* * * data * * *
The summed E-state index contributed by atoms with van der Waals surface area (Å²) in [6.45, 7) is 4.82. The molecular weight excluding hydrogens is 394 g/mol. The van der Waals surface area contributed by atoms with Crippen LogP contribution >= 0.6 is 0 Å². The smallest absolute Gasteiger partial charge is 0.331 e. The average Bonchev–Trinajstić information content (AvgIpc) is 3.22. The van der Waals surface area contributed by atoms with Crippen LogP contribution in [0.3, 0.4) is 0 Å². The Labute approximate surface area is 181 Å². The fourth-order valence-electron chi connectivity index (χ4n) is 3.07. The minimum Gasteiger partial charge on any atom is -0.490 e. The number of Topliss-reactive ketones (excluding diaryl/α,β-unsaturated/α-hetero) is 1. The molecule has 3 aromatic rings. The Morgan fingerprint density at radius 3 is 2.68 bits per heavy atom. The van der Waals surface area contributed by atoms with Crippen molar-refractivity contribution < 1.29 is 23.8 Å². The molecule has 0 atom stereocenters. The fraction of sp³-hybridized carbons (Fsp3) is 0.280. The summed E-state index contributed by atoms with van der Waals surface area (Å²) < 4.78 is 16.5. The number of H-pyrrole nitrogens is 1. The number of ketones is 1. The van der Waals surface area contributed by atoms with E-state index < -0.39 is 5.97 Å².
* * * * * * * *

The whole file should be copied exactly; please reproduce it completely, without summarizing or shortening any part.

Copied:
The summed E-state index contributed by atoms with van der Waals surface area (Å²) in [6.45, 7) is 4.82. The molecular weight excluding hydrogens is 394 g/mol. The van der Waals surface area contributed by atoms with Crippen LogP contribution >= 0.6 is 0 Å². The smallest absolute Gasteiger partial charge is 0.331 e. The average Bonchev–Trinajstić information content (AvgIpc) is 3.22. The van der Waals surface area contributed by atoms with Crippen LogP contribution in [0.3, 0.4) is 0 Å². The Labute approximate surface area is 181 Å². The fourth-order valence-electron chi connectivity index (χ4n) is 3.07. The minimum Gasteiger partial charge on any atom is -0.490 e. The number of Topliss-reactive ketones (excluding diaryl/α,β-unsaturated/α-hetero) is 1. The molecule has 3 aromatic rings. The Morgan fingerprint density at radius 3 is 2.68 bits per heavy atom. The van der Waals surface area contributed by atoms with Crippen molar-refractivity contribution < 1.29 is 23.8 Å². The molecule has 0 atom stereocenters. The fraction of sp³-hybridized carbons (Fsp3) is 0.280. The summed E-state index contributed by atoms with van der Waals surface area (Å²) < 4.78 is 16.5. The number of H-pyrrole nitrogens is 1. The number of ketones is 1. The van der Waals surface area contributed by atoms with E-state index < -0.39 is 5.97 Å².